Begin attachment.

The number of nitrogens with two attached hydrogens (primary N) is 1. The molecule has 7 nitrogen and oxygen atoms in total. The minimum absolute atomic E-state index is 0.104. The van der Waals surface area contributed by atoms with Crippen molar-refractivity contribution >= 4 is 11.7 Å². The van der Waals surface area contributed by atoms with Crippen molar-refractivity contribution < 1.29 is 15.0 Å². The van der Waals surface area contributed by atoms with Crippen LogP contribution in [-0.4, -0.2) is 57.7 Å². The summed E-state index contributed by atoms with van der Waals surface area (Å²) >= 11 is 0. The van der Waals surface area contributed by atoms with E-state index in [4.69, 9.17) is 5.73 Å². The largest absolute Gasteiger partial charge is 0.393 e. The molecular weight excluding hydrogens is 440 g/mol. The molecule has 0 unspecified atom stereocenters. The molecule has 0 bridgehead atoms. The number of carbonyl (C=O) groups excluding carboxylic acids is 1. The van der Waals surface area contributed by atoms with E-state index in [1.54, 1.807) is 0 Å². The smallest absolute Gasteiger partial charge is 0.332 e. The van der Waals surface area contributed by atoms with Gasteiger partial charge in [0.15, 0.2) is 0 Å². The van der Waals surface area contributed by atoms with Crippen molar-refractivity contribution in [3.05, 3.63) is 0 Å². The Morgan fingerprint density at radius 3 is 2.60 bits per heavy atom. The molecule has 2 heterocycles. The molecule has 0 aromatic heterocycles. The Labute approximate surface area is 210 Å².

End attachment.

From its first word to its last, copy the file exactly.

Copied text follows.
The number of nitrogens with two attached hydrogens (primary N) is 1. The molecule has 7 nitrogen and oxygen atoms in total. The minimum absolute atomic E-state index is 0.104. The van der Waals surface area contributed by atoms with Crippen molar-refractivity contribution >= 4 is 11.7 Å². The van der Waals surface area contributed by atoms with Crippen molar-refractivity contribution < 1.29 is 15.0 Å². The van der Waals surface area contributed by atoms with Crippen LogP contribution in [-0.4, -0.2) is 57.7 Å². The summed E-state index contributed by atoms with van der Waals surface area (Å²) >= 11 is 0. The van der Waals surface area contributed by atoms with E-state index in [4.69, 9.17) is 5.73 Å². The largest absolute Gasteiger partial charge is 0.393 e. The molecular weight excluding hydrogens is 440 g/mol. The molecule has 0 unspecified atom stereocenters. The molecule has 0 bridgehead atoms. The number of carbonyl (C=O) groups excluding carboxylic acids is 1. The van der Waals surface area contributed by atoms with E-state index in [1.54, 1.807) is 0 Å². The smallest absolute Gasteiger partial charge is 0.332 e. The van der Waals surface area contributed by atoms with Gasteiger partial charge in [0.15, 0.2) is 0 Å². The van der Waals surface area contributed by atoms with Crippen molar-refractivity contribution in [3.05, 3.63) is 0 Å². The Morgan fingerprint density at radius 3 is 2.60 bits per heavy atom. The molecule has 2 heterocycles. The molecule has 0 aromatic heterocycles. The Labute approximate surface area is 210 Å².